"Your Woman" is a song by British one-man band White Town. It was released on 13 January 1997 as the lead single from the album, Women in Technology. It features a muted trumpet line taken from "My Woman" by Al Bowlly and it peaked at number one in the UK Singles Chart. It also topped the charts in Spain, and peaked at number two in Australia, number four in Canada, Denmark and Finland and number 23 in the United States.
Background and writing:
Mishra has stated that the lyrics could stem from or be related to multiple situations. He says "When I wrote it, I was trying to write a pop song that had more than one perspective. Although it's written in the first person the character behind that viewpoint isn't necessarily what the casual listener would expect". The lyrics could mean "Being a member of an orthodox Trotskyist / Marxist movement. Being a straight guy in love with a lesbian. Being a gay guy in love with a straight man. Being a straight girl in love with a lying, two-timing, fake-arse Marxist. The hypocrisy that results when love and lust get mixed up with highbrow ideals." Many listeners also likened the song to a breakup letter, where the man reading the breakup letter imitates the woman's voice.
The '>Abort, Retry, Fail?_' message that appeared on some inlay cards is explained by the artist thus: "Well, this cheerful message became a kind of shibboleth for me and sort-of characterizes what's been going on for me the last few years."
The song is a reworking of the 1932 Bing Crosby song "My Woman," composed by Crosby (lyrics), Irving Wallman, and Max Wartell (music and lyrics). Al Bowlly, who was a vocalist in the Ray Noble Orchestra, recorded a version of "My Woman" on 29 November 1932 with the Lew Stone and the Monseigneur Band in London. The Bowlly version was featured in the Pennies from Heaven film and soundtrack, and it was this version that White Town sampled for "Your Woman."
The music video was produced in black-and-white silent film style. Most of the outdoor scenes were filmed in Derby.
In the video there are numerous elements of acting, cinematography, and editing that suggest an old-fashioned film style. The exaggerated gestures of the hat-wearing woman, helpless and fearful, and those of her quick-tempered lover hint at the acting style from 1920s expressionist films. The ostensive metaphors, such as the hypnotising of the woman by the man or the recurring shots of crossroad signs bearing names of romantic relationship-related attitudes, remind of the 1920s and 1930s efforts to express subjectivism in film. The use of circular masks, as to emphasize focal points or for a mere elegant look, also belongs to the aforementioned period. At the point where the woman first enters the man's bedroom and in the final rope scene, match cuts are used in a manner resemblant of that from silent experimental films. Mishra can be seen for brief moments on television screens in the background.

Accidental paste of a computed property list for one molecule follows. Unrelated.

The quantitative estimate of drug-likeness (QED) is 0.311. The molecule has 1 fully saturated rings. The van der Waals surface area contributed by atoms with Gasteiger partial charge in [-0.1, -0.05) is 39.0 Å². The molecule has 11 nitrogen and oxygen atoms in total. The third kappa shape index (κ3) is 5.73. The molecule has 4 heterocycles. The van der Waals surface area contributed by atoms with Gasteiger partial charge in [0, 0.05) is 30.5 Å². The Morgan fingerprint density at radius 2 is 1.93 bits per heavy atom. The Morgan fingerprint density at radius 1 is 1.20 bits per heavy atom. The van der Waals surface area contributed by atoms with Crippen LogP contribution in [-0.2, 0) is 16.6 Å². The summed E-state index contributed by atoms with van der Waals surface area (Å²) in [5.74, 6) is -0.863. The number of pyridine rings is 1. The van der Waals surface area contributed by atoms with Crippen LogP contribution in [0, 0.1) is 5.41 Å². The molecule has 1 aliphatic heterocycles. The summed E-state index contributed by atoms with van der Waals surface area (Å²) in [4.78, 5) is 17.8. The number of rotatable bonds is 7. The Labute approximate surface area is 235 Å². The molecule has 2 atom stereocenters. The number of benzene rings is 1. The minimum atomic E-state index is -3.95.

There is also a scene where the woman closes the door on the man's arm, as she tries to escape from his advances. This is a direct reference to a very similar scene from Salvador Dalí and Luis Buñuel's 1928 surrealist film Un chien andalou.
Austria (Ö3 Austria Top 40)
Belgium (Ultratop 50 Flanders)
Belgium (Ultratop 50 Wallonia)
Canada Alternative 30 (RPM)
Canadian Dance (RPM)
Canada Top Singles (RPM)
Finland (Suomen virallinen lista)
Germany (Media Control AG)
Netherlands (Dutch Top 40)
New Zealand (Recorded Music NZ)
Switzerland (Schweizer Hitparade)
UK Singles (The Official Charts Company)
U.S. Billboard Hot 100
U.S. Billboard Hot Dance Club Play
U.S. Billboard Hot Modern Rock Tracks
U.S. Billboard Hot Adult Top 40 Tracks
U.S. Billboard Top 40 Mainstream
End of year chart:
End of year chart (1997)
Canadian RPM Singles Chart
Canadian RPM Alternative 30
U.S. Billboard Hot 100
Australian ARIA Charts
Tyler James version:
British singer-songwriter Tyler James released a cover of the song. It was released as the third and final single from his debut album studio album The Unlikely Lad (2005). It was released as a Digital download in the United Kingdom on 22 August 2005. The song peaked to number 60 on the UK Singles Chart.
UK Singles (Official Charts Company)
22 August 2005
Princess Chelsea version:
New Zealand musician Princess Chelsea released a cover of the song in 2009. It was released as her first single and was a non-album single. It was released as a digital download.
Production duo Dolby Anol covered the song.,
Wiley featuring Emeli Sandé, sampled the song in "Never Be Your Woman" in 2010,
Cats on Fire, a Finnish band, covered the song in 2010 on their album Dealing in Antiques.